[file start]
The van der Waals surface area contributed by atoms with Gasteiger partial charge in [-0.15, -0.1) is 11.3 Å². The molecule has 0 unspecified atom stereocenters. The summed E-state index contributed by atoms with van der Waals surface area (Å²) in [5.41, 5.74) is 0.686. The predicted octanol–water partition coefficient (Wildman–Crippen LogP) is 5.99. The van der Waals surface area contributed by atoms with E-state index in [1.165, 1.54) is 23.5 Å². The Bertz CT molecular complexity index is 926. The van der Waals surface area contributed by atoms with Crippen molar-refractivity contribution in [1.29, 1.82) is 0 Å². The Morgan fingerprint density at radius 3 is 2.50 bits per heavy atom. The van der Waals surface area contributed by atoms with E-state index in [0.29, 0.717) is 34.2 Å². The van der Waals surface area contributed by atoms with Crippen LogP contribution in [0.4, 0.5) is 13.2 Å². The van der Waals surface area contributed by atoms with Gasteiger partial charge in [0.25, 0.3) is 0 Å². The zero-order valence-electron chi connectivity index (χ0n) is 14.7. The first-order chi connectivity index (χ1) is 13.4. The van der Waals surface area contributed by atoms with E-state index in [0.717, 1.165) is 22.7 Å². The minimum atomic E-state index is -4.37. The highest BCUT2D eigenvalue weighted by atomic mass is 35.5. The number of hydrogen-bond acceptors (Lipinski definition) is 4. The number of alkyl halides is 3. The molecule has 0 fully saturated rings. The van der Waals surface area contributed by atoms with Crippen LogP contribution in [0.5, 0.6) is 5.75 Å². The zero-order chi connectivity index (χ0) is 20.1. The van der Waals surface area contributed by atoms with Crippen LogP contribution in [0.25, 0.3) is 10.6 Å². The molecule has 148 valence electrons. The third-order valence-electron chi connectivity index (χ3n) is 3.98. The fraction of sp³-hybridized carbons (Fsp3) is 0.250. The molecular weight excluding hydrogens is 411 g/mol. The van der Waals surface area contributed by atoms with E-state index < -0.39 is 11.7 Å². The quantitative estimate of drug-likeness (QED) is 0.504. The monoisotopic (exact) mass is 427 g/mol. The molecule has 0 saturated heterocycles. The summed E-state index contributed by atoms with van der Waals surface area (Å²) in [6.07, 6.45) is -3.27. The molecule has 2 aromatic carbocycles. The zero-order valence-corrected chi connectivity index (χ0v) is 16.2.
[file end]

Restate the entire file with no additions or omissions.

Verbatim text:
The van der Waals surface area contributed by atoms with Gasteiger partial charge in [-0.15, -0.1) is 11.3 Å². The molecule has 0 unspecified atom stereocenters. The summed E-state index contributed by atoms with van der Waals surface area (Å²) in [5.41, 5.74) is 0.686. The predicted octanol–water partition coefficient (Wildman–Crippen LogP) is 5.99. The van der Waals surface area contributed by atoms with E-state index in [1.165, 1.54) is 23.5 Å². The Bertz CT molecular complexity index is 926. The van der Waals surface area contributed by atoms with Crippen molar-refractivity contribution in [1.29, 1.82) is 0 Å². The Morgan fingerprint density at radius 3 is 2.50 bits per heavy atom. The van der Waals surface area contributed by atoms with E-state index in [0.29, 0.717) is 34.2 Å². The van der Waals surface area contributed by atoms with Crippen LogP contribution in [0.4, 0.5) is 13.2 Å². The van der Waals surface area contributed by atoms with Gasteiger partial charge in [0.25, 0.3) is 0 Å². The zero-order valence-electron chi connectivity index (χ0n) is 14.7. The first-order chi connectivity index (χ1) is 13.4. The van der Waals surface area contributed by atoms with E-state index in [0.717, 1.165) is 22.7 Å². The minimum atomic E-state index is -4.37. The highest BCUT2D eigenvalue weighted by atomic mass is 35.5. The number of hydrogen-bond acceptors (Lipinski definition) is 4. The number of alkyl halides is 3. The molecule has 0 fully saturated rings. The van der Waals surface area contributed by atoms with Crippen LogP contribution in [0.5, 0.6) is 5.75 Å². The zero-order chi connectivity index (χ0) is 20.1. The van der Waals surface area contributed by atoms with Crippen LogP contribution in [0.25, 0.3) is 10.6 Å². The molecule has 148 valence electrons. The third-order valence-electron chi connectivity index (χ3n) is 3.98. The fraction of sp³-hybridized carbons (Fsp3) is 0.250. The molecular weight excluding hydrogens is 411 g/mol. The van der Waals surface area contributed by atoms with E-state index < -0.39 is 11.7 Å². The quantitative estimate of drug-likeness (QED) is 0.504. The monoisotopic (exact) mass is 427 g/mol. The molecule has 0 saturated heterocycles. The summed E-state index contributed by atoms with van der Waals surface area (Å²) in [6.07, 6.45) is -3.27. The molecule has 2 aromatic carbocycles. The zero-order valence-corrected chi connectivity index (χ0v) is 16.2.